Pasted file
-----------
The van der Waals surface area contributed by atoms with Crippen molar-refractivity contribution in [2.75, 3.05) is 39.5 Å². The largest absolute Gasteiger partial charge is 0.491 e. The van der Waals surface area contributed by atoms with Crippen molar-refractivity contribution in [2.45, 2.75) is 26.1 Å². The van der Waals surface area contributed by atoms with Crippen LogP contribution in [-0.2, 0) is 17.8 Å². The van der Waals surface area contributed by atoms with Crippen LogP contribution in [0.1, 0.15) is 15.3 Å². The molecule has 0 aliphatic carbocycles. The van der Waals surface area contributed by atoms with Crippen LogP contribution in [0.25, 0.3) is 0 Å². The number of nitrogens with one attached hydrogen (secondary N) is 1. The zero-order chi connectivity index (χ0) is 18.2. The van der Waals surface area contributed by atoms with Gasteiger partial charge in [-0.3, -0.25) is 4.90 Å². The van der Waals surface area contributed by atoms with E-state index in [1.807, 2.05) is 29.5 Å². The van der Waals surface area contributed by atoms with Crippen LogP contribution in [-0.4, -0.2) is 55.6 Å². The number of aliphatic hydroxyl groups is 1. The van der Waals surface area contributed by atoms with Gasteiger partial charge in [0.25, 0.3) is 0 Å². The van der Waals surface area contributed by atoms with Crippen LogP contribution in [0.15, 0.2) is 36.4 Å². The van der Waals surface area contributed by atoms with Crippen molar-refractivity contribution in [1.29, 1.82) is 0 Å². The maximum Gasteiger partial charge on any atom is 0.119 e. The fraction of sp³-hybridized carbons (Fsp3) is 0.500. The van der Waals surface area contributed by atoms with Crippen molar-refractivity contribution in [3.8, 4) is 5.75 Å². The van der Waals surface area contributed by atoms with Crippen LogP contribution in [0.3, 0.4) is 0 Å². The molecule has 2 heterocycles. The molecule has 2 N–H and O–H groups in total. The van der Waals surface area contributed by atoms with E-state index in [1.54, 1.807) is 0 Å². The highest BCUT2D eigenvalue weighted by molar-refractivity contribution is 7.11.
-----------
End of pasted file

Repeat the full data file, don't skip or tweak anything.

The van der Waals surface area contributed by atoms with Crippen molar-refractivity contribution in [2.75, 3.05) is 39.5 Å². The largest absolute Gasteiger partial charge is 0.491 e. The van der Waals surface area contributed by atoms with Crippen molar-refractivity contribution in [2.45, 2.75) is 26.1 Å². The van der Waals surface area contributed by atoms with Crippen LogP contribution in [-0.2, 0) is 17.8 Å². The van der Waals surface area contributed by atoms with Crippen LogP contribution in [0.1, 0.15) is 15.3 Å². The molecule has 0 aliphatic carbocycles. The van der Waals surface area contributed by atoms with Crippen LogP contribution in [0.25, 0.3) is 0 Å². The number of nitrogens with one attached hydrogen (secondary N) is 1. The zero-order chi connectivity index (χ0) is 18.2. The van der Waals surface area contributed by atoms with Gasteiger partial charge in [-0.3, -0.25) is 4.90 Å². The van der Waals surface area contributed by atoms with E-state index in [1.807, 2.05) is 29.5 Å². The van der Waals surface area contributed by atoms with Crippen LogP contribution in [-0.4, -0.2) is 55.6 Å². The number of aliphatic hydroxyl groups is 1. The van der Waals surface area contributed by atoms with Gasteiger partial charge in [0.25, 0.3) is 0 Å². The van der Waals surface area contributed by atoms with Crippen LogP contribution in [0.15, 0.2) is 36.4 Å². The van der Waals surface area contributed by atoms with Crippen molar-refractivity contribution in [1.29, 1.82) is 0 Å². The maximum Gasteiger partial charge on any atom is 0.119 e. The fraction of sp³-hybridized carbons (Fsp3) is 0.500. The van der Waals surface area contributed by atoms with Crippen molar-refractivity contribution in [3.8, 4) is 5.75 Å². The van der Waals surface area contributed by atoms with Crippen LogP contribution in [0.3, 0.4) is 0 Å². The molecule has 2 heterocycles. The molecule has 2 N–H and O–H groups in total. The van der Waals surface area contributed by atoms with E-state index in [1.54, 1.807) is 0 Å². The highest BCUT2D eigenvalue weighted by molar-refractivity contribution is 7.11.